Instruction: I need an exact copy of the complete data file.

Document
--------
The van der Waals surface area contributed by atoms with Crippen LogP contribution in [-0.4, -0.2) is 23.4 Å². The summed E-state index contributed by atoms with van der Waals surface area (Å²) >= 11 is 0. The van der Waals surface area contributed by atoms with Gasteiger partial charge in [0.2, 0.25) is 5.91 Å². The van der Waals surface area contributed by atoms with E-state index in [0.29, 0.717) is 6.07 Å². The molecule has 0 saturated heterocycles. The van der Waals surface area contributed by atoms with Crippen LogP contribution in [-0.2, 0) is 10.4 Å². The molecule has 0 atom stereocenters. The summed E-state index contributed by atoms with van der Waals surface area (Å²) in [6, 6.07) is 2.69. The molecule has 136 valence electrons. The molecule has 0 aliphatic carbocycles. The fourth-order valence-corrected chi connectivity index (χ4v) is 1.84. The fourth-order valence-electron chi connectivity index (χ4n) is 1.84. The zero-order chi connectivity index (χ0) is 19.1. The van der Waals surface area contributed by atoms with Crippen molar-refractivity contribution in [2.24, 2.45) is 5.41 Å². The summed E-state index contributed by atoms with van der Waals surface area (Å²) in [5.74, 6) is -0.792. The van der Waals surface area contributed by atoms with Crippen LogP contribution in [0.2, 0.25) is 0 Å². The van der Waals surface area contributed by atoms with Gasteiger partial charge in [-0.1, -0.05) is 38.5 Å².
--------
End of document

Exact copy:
The van der Waals surface area contributed by atoms with Crippen LogP contribution in [-0.4, -0.2) is 23.4 Å². The summed E-state index contributed by atoms with van der Waals surface area (Å²) >= 11 is 0. The van der Waals surface area contributed by atoms with Gasteiger partial charge in [0.2, 0.25) is 5.91 Å². The van der Waals surface area contributed by atoms with E-state index in [0.29, 0.717) is 6.07 Å². The molecule has 0 saturated heterocycles. The van der Waals surface area contributed by atoms with Crippen LogP contribution in [-0.2, 0) is 10.4 Å². The molecule has 0 atom stereocenters. The summed E-state index contributed by atoms with van der Waals surface area (Å²) in [6, 6.07) is 2.69. The molecule has 136 valence electrons. The molecule has 0 aliphatic carbocycles. The fourth-order valence-corrected chi connectivity index (χ4v) is 1.84. The fourth-order valence-electron chi connectivity index (χ4n) is 1.84. The zero-order chi connectivity index (χ0) is 19.1. The van der Waals surface area contributed by atoms with Crippen molar-refractivity contribution in [2.24, 2.45) is 5.41 Å². The summed E-state index contributed by atoms with van der Waals surface area (Å²) in [5.74, 6) is -0.792. The van der Waals surface area contributed by atoms with Crippen LogP contribution in [0.2, 0.25) is 0 Å². The van der Waals surface area contributed by atoms with Gasteiger partial charge in [-0.1, -0.05) is 38.5 Å².